Do you ever feel so swamped with things that need to be done that you find yourself scrambling to try and get it out of the way, completed, at the last possible moment? That seems to be my life in a nutshell but I’m not complaining about it, rather, I wish I could find balance between home and work life so that they wouldn’t occasionally intertwine with one another. Seems like so much to ask for…on a daily basis. It keeps my mind moving all the time, which I can only assume is a good thing but when one thing comes up, another takes its place in level of priority. Am I the only one that ever feels this way? Certainly, I can’t be the only one.
One thing that’s remained constant for the past few weeks is Jaguwar, this trio from Dresden, Germany that I discovered on Soundcloud. The site sometimes plays similar material from other artists when you’re listening to something specific, and that’s what happened in this case. I couldn’t get enough of the band. That was almost a year ago. Everything happens for a reason because the band has just released its debut long-player Ringthing (Tapete Records.) From what I’ve heard of the trio in the past, I expected some more of the same, with their walls of distortion, experimentation, and beautiful melodies. What Jaguwar has here with Ringthing does have all that but it’s much more structured with pop sensibilities and dare I say, a nod to MBV.
While the group does owe much to the Shoegaze genre, there hasn’t been another band in quite some time to create a sonic explosion of this magnitude. Listeners will forget that the band is just the trio of bassist Oyèmi Hessou, guitarist Felix “Lemmy” Fischer and drummer Christoph Krenkel because to beauteous cacophonic sounds they create sounds like a space-aged symphony of guitarists and percussive beats. The band opens with “Lunatic” and from Chris’ opening drumroll you know there’s something special here. Oyèmi’s sweet vocals are wrapped in a wall of sound but are never smothered as she exhales each word. But the group shares vocal duties with Lemmy grabbing hold of that mic on “Skeleton Feet,” with a huge rock sound, ethereal vocal effects and again, having you take note of Chris’ dynamic drum and percussion work here, doubling up from one channel to the next white the bass rattles and guitar notes and dissonance float throughout. Damn. The band occasionally throws around big rock sounds, not unlike “Slow And Tiny,” with its nostalgic nod to John Hughes films for 2018 and then suddenly the group will turn to sweet jams on “Gone” where you can imagine an aged Molly Ringwald smoking, sitting at a coffee shop reminiscing on her youth.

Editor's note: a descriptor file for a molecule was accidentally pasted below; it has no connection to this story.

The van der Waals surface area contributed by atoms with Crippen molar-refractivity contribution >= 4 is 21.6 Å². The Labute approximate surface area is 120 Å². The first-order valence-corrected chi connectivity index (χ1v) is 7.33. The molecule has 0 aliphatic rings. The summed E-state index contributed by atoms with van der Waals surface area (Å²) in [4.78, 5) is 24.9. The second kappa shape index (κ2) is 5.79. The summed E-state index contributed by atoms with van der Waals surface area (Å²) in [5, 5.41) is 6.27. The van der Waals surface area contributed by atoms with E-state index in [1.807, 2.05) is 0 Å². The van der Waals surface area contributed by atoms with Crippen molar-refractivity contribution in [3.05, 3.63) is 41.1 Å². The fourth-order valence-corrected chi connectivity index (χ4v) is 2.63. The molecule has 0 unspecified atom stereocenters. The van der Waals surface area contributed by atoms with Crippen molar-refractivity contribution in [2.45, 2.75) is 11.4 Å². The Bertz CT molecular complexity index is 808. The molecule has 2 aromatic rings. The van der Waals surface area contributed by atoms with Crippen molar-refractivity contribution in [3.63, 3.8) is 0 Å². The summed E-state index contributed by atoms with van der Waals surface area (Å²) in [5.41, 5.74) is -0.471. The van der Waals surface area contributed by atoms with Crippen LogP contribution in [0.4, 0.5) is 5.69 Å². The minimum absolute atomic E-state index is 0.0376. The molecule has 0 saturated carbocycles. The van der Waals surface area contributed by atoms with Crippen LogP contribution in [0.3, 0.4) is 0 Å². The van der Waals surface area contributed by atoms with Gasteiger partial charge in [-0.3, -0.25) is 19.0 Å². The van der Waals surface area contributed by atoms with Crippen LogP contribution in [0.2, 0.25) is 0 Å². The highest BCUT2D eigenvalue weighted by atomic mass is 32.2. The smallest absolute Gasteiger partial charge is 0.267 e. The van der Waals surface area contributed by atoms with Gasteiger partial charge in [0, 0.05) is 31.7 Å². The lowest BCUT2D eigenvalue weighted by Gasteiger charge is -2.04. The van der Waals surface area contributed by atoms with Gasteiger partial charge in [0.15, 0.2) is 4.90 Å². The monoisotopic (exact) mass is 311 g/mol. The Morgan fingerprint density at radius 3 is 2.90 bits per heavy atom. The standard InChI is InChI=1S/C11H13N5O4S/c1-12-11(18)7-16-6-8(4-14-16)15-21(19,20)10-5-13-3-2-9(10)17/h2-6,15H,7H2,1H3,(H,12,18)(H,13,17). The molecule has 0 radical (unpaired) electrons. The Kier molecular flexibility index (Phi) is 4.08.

But “Whales,” is a beast of a different nature. It meanders on with a mid-tempo beat, walls of guitar, effected vocals with a strange cadence, but it works. The ability to combine all these elements works to the band’s benefit, allowing Jaguwar a tag of originality. Then there’s “Away,” where Oyèmi sings over a high-powered beat, jangly guitars, and volleys vocal duties with Lemmy here. It’s one of the band’s more straight-forward tracks and shows the group’s fearlessness in simply putting forth a great melody. It’s always back to business for the band though as Lemmy breathes life into “Week” with his guitar virtuosity, distorted and all. One thing is for sure, on Jaguwar’s full-length debut, they’re no room quarter, pulling out all stops on Ringthing. I’m simply glad the band has lived up the hype I had for them myself with such an astounding album.
Now The PRIDS have been hustling, doing their thing for some time now. For over two decades now, they’ve performed, recorded, and have mastered a style all their own. They didn’t begin releasing anything until 2000, with an E.P.’s worth of work. A handful of singles, E.P.s and three albums later the band has steadily built a healthy catalog of music. According to the band’s own press, “The Prids’ 22 years have been marked with death, sickness, divorce, and a near-fatal van crash that cut a tour short and left members bloody and broken—but they survive through the friendship and bond of founding members La Fave and guitarist-vocalist David Frederickson.” Maybe these elements continue to influence the music but the group has just released its fourth album, Do I Look Like I’m In Love (This-A-Way Records), and to say it’s moody would be an understatement. It simply depends on which mood one is referring to. The Portland, OR band is classified as a noise pop band, but I’ve never considered it as such.